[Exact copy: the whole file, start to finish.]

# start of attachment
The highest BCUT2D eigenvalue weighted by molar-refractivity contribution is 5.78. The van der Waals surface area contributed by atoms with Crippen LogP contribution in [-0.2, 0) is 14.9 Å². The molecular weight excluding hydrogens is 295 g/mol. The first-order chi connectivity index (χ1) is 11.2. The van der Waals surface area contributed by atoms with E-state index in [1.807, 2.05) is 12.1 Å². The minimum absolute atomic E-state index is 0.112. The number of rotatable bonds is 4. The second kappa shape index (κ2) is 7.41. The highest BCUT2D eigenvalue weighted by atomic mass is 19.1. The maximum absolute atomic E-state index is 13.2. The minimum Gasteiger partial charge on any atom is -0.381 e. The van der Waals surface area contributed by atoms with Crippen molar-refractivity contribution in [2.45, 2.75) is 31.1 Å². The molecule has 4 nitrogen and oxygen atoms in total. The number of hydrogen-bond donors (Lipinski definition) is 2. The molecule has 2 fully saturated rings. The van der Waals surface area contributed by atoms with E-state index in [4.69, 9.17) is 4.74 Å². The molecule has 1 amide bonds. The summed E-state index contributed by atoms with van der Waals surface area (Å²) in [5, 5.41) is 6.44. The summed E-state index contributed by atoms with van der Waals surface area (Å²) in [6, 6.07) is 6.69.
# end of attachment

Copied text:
The highest BCUT2D eigenvalue weighted by molar-refractivity contribution is 5.78. The van der Waals surface area contributed by atoms with Crippen LogP contribution in [-0.2, 0) is 14.9 Å². The molecular weight excluding hydrogens is 295 g/mol. The first-order chi connectivity index (χ1) is 11.2. The van der Waals surface area contributed by atoms with E-state index in [1.807, 2.05) is 12.1 Å². The minimum absolute atomic E-state index is 0.112. The number of rotatable bonds is 4. The second kappa shape index (κ2) is 7.41. The highest BCUT2D eigenvalue weighted by atomic mass is 19.1. The maximum absolute atomic E-state index is 13.2. The minimum Gasteiger partial charge on any atom is -0.381 e. The van der Waals surface area contributed by atoms with Crippen molar-refractivity contribution in [2.45, 2.75) is 31.1 Å². The molecule has 4 nitrogen and oxygen atoms in total. The number of hydrogen-bond donors (Lipinski definition) is 2. The molecule has 2 fully saturated rings. The van der Waals surface area contributed by atoms with E-state index in [4.69, 9.17) is 4.74 Å². The molecule has 1 amide bonds. The summed E-state index contributed by atoms with van der Waals surface area (Å²) in [5, 5.41) is 6.44. The summed E-state index contributed by atoms with van der Waals surface area (Å²) in [6, 6.07) is 6.69.